The third challenge concerns distribution, and this is a doozy. Transporting H2 in tube-trailers is fine for servicing demonstration refueling stations, but can't be scaled up to handle millions of cars. That may not be necessary, because the "reformers" that extract H2 from natural gas can be built on a scale that fits into a service station dispenser, drawing feedstock from local gas lines and delivering fuel without any need to transport it as H2, other than in the car. Installing such devices in thousands of locations would be a massive undertaking, but frankly the same can be said for the goal of installing E85 pumps at 10% of service stations, compared to about 2000 today. To me, cost-effective H2 distribution is a matter of engineering and economics, not scientific breakthroughs.
That leaves us with the one item on Dr. Chu's list that might qualify as requiring a genuine miracle: bringing the cost of a fuel cell stack down to a level comparable to an internal combustion engine, or at least to a point not so much more expensive as to render a fuel cell car inherently unaffordable. Fuel cells still cost over $1,000/kW--implying that just the fuel cell stack for a real car would cost more than an entire luxury car today. Forecasts that this would fall to anywhere near the roughly $35/kW of today's car engines remain theoretical, relying mostly on learning-curve effects analogized from other industries. Given the current state of the car industry, manufacturers will struggle enough just absorbing the initial high cost of low-volume plug-in hybrid car production, without taking on tens of thousands of dollars in losses per car for vehicles like the Honda FCX Clarity. Absent a breakthrough, an investment like that might truly require a miracle.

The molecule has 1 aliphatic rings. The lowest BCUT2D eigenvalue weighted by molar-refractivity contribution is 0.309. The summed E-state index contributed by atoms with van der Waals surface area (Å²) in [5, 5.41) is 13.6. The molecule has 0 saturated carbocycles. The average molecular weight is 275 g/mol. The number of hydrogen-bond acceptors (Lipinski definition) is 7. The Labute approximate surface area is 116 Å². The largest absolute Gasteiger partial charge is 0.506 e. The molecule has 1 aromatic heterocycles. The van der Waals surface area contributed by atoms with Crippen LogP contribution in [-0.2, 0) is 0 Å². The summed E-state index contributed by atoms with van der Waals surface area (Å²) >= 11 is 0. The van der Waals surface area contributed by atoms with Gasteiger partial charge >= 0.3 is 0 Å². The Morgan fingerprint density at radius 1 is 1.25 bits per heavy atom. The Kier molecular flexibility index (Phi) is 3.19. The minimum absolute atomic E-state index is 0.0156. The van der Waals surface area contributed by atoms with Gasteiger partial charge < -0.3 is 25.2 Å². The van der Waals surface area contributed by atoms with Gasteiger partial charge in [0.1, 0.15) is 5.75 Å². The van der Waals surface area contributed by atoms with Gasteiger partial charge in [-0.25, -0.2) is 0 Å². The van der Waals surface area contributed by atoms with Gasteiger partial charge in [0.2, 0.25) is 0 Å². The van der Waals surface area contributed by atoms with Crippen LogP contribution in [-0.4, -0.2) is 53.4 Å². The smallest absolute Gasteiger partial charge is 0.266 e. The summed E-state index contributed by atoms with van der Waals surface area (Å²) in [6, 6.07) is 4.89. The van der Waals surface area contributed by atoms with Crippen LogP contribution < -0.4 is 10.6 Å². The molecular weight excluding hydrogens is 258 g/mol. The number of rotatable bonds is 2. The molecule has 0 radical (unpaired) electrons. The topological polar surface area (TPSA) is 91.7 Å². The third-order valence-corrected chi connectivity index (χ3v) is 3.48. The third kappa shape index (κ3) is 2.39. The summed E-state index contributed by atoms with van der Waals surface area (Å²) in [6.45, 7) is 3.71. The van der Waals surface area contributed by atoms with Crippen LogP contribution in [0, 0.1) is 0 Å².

Whether making fuel cell cars a practical reality requires four miracles or only one, I have to agree with Dr. Chu's conclusion that their commercialization looks neither imminent nor assured. It's important to recall that hydrogen is merely another energy carrier, like electricity, rather than an energy source like petroleum or biofuels. The smart money today is on battery-electric cars, including plug-in hybrids. In order to beat them an automotive fuel cell stack must cost less than the battery pack required to give drivers the 250-300 mile range they seem to want, because in every other respect that matters a fuel cell vehicle is an electric car. However, we must keep in mind that the smart money is not always right. Cutting back federal R&D on fuel cells to a level that puts a higher priority on other options that can deliver meaningful results sooner seems prudent, as long as we don't abandon this option entirely, or cede our competitive position to others.